Why is the world today so complex? Because interconnections and interdependencies multiply at an ever-increasing speed. On top of this, we struggle to understand how this new kind of reality works. Every day, we participate in a super intricate ‘network of networks’ but we have a very limited understanding of the underlying properties of these networks and the laws that govern them. At the same time, we have unprecedented access to information. While it is useful, information is not the same thing as knowledge, and only knowledge can actually change us.
It makes little sense to try and make decisions and approach change without taking into account that we are part of a reality that unfolds and develops in a way that is very different from just 50 or even 20 years ago.
Fortunately, it is possible to transform the way individuals and organizations make decisions and pursue their goals so they can navigate better the complexity we are all immersed in. That possibility is connected to a new and more powerful ability to use the three faculties of the intellect connected with intuition (birth of an idea), understanding (analysis/development) and knowledge (application/execution). When we tap into these largely unexploited faculties, we increase our ability to leverage a higher, systemic intelligence, and our ability to learn and act coherently with this learning.
The issues then become:
- how can I fortify my intellect?
- how can I develop a better ability to generate intuition, understanding and knowledge?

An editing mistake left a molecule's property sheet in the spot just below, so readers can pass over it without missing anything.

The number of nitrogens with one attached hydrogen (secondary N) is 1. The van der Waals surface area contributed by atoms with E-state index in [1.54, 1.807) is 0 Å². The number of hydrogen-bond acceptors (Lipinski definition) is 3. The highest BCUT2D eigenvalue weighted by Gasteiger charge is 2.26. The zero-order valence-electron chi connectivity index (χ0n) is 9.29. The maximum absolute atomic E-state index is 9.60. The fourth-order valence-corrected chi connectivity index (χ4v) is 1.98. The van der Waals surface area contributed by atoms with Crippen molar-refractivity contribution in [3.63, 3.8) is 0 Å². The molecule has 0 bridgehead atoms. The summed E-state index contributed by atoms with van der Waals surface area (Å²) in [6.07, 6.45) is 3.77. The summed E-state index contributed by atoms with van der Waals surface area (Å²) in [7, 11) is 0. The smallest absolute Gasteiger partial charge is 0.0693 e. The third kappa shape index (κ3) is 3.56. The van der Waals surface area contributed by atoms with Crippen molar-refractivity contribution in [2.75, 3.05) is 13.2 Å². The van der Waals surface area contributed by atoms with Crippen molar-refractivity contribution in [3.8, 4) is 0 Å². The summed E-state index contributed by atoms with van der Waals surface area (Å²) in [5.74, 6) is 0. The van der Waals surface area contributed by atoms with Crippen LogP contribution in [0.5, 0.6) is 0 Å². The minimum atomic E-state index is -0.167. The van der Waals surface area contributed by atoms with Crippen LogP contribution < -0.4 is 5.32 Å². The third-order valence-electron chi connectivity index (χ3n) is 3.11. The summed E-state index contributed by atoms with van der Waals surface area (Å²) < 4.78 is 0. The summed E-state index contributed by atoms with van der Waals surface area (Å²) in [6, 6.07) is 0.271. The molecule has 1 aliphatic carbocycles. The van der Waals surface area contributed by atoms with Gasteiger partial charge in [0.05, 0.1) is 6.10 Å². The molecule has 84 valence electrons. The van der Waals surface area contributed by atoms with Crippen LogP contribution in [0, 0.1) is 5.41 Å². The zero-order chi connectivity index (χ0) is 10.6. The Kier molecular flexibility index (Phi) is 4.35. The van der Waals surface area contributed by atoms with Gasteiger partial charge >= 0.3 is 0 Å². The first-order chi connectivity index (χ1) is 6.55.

- is there a practical way of doing it?
Gaining a better, more disciplined handle on the way we think, speak and act requires a non-negligible effort. This effort can be fuelled and sustained only if the achievement of this new mastery addresses simultaneously the two main needs that both individuals and organizations have (as we saw in our previous post): control and vision.
Thinking Processes to support change
Thanks to the work of Israeli physicist, Dr. Eli Goldratt, there is a powerful set of Thinking Processes that can help us manage the change process. When we use these Thinking Processes systematically and thoroughly, we create manageable change while fortifying our intellect in a positive, reinforcing cycle. The more we use the Thinking Processes, the better equipped we are for change and the more we stimulate intelligent emotions and the kind of higher intelligence we need to cope with our complex reality.
These Thinking Processes are part of the Theory of Constraints (TOC) and have been described in many of our publications, including Deming and Goldratt: The Decalogue, Lepore & Cohen, 1999, Sechel, Domenico Lepore, 2011 and more recently ‘Quality, Involvement, Flow’ 2016 and ‘Moving the Chains’ 2019. The Thinking Processes are connected with the three main phases of change:
- what to change
- what to change to
- how to make the change happen
For each of these phases, there are Thinking Processes that take us from an in-depth analysis through to step-by-step actions to make the desired change happen in an emotionally intelligent and logically thorough way. We will look at how to match these phases and Thinking Processes in our next post.
From this series on Change: